Fellowships Match Corporate and Student Leaders With Civic Need

Civic leadership fellowships are programs that match individuals in business and students with leaders in the nonprofit and civic sectors. Fellowship programs vary and may recruit certain portions of the population such as women, minority groups, or specific age ranges. However they are created, these programs offer strategic opportunities for leaders and potential leaders in business to collaborate with civic organizations or nonprofits in their communities and abroad. Here we will look at fellowships organized for established corporate leadership as well as those aimed at students.

Corporate Leadership Fellowship Programs

One example of a fellowship created for senior corporate leadership is the David Rockefeller Fellows program. This program is designed to connect seasoned executives with other individuals in business as well as civic organizations in New York City to help shape the city’s future. Fellows in this program may visit schools, courts, correctional facilities and cultural institutions. Past participants of this program include such leaders as David Geithner of On Location experiences and these participants form an alumni group that continues to collaborate for the good of the city. 

While fellowships for established executives are not as common as those for students, these experts can still participate in the process by volunteering as mentors. Mentors in student fellowship programs can help students with the application process and with developing a strategy for their fellowship journey. Especially if an executive has participated in a fellowship themselves, this advice can prove invaluable to students going through the process of applying for or participating in a fellowship. 

Student Fellowship Programs

Fellowship programs for students are more common than those for established executives. Indeed, many colleges and universities offer some type of fellowship program to connect aspiring leaders with civic programs in areas around the country. The Bloomberg Harvard City Leadership Initiative is an example of one such program. This fellowship program matches Harvard graduate students with mayors and city leaders across the country. Students and leaders collaborate on government performance issues and specific social problems.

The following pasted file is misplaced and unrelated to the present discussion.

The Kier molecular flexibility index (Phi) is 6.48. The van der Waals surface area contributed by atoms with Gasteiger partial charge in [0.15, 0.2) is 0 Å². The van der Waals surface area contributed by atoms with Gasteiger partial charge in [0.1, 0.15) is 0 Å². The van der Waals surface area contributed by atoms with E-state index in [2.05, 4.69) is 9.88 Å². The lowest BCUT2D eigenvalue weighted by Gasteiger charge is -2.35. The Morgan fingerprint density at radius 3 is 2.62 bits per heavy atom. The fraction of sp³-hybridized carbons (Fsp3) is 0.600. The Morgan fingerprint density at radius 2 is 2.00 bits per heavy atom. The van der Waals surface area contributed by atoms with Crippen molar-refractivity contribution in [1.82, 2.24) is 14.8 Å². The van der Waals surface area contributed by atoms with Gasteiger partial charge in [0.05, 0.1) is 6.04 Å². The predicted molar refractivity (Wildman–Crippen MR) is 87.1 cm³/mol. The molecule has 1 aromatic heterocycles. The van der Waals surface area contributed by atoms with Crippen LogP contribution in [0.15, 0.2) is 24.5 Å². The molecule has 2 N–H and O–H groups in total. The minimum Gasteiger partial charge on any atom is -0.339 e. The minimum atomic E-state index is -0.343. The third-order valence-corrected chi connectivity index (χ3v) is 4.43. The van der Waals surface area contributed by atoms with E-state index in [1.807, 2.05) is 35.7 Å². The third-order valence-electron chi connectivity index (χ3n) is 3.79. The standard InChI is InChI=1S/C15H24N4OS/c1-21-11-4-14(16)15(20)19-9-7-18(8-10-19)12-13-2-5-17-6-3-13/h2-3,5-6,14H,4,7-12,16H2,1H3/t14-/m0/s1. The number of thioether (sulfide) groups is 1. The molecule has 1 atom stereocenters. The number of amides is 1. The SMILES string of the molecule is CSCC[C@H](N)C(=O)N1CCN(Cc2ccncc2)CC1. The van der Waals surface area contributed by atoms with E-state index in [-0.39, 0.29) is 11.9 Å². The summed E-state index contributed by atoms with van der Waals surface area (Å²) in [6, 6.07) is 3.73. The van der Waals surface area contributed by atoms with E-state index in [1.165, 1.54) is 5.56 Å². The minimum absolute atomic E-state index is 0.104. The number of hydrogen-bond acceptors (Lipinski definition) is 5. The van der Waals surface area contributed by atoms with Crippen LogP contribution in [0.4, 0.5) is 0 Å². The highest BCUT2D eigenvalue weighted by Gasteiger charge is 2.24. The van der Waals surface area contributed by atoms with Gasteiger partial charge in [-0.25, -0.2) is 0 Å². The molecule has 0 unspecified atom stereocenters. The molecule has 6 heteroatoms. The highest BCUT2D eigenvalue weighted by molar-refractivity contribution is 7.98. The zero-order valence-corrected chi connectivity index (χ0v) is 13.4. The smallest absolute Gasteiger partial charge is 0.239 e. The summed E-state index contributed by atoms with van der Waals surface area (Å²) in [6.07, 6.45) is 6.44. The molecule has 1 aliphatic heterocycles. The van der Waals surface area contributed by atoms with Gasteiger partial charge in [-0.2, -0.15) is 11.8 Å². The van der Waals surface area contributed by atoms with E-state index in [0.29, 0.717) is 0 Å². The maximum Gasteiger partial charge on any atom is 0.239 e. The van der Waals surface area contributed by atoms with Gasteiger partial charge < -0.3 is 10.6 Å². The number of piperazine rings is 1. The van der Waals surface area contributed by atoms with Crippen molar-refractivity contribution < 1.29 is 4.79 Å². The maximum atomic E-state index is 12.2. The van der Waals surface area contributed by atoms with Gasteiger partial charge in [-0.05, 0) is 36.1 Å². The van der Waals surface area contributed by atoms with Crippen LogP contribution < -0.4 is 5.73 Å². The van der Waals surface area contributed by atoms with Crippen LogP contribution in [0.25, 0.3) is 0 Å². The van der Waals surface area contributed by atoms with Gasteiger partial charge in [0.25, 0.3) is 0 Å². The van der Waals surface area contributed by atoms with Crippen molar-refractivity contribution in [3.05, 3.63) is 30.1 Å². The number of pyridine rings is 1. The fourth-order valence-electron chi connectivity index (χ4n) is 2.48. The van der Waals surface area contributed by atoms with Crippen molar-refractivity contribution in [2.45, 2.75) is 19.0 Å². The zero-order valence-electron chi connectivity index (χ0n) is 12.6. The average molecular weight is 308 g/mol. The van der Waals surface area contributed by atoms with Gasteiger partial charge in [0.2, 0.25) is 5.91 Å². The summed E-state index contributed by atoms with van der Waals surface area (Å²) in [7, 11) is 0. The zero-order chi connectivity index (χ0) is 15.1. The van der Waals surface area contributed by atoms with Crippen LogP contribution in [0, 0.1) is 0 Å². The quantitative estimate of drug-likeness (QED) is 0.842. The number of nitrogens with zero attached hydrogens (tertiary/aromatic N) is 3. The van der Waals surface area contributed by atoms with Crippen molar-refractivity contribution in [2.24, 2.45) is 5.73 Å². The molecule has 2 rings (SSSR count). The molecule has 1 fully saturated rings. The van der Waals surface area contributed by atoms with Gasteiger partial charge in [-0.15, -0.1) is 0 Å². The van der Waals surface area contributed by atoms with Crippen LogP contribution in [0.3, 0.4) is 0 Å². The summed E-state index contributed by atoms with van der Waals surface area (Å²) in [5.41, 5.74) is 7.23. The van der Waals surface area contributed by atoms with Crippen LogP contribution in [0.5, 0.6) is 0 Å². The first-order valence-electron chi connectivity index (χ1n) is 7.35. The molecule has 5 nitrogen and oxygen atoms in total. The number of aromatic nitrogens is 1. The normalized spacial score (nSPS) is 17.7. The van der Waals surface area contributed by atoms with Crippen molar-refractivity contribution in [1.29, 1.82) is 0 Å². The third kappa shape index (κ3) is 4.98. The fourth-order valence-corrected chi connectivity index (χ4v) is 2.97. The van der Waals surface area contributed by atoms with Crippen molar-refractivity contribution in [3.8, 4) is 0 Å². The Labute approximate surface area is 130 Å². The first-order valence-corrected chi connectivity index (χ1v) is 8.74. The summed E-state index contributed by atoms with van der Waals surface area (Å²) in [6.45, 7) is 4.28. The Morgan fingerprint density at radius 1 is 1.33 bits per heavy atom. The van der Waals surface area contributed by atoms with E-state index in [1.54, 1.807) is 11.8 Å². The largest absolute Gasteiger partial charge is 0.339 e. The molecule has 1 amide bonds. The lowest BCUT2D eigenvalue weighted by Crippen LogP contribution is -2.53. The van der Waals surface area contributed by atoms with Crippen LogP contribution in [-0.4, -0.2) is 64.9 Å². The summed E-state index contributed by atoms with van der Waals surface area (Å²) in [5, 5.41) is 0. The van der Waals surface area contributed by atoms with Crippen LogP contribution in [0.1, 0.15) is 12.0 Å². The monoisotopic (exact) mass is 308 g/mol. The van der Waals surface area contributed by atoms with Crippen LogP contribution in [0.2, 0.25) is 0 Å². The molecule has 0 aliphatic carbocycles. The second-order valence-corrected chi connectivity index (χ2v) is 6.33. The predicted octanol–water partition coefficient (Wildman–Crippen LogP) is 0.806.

Don’t assume that fellowships are only to be found in Ivy League schools. Indeed, such programs are prevalent in all types of institutions including state-funded universities and community colleges. Students are encouraged to meet with their academic advisors to explore fellowship opportunities. Such opportunities may include studying abroad or at another institution. For students aspiring to be future leaders, taking part in a fellowship program is an outstanding addition to their resumes. Recruiters will look twice at students who take the initiative to participate in such activities.

For those seeking to improve their community or explore other communities, civic leadership fellowship programs can be an effective means to this end. Programs allow students and professionals to collaborate with nonprofit and civic organizations to improve cities, educate leadership and bring new ideas to established organizations. Not only do these fellowships encourage participation in civic activities, but they also establish essential ties between business leaders and the communities they serve. When educational institutions, civic organizations and corporations come together to develop new ideas and strategies, the entire community wins.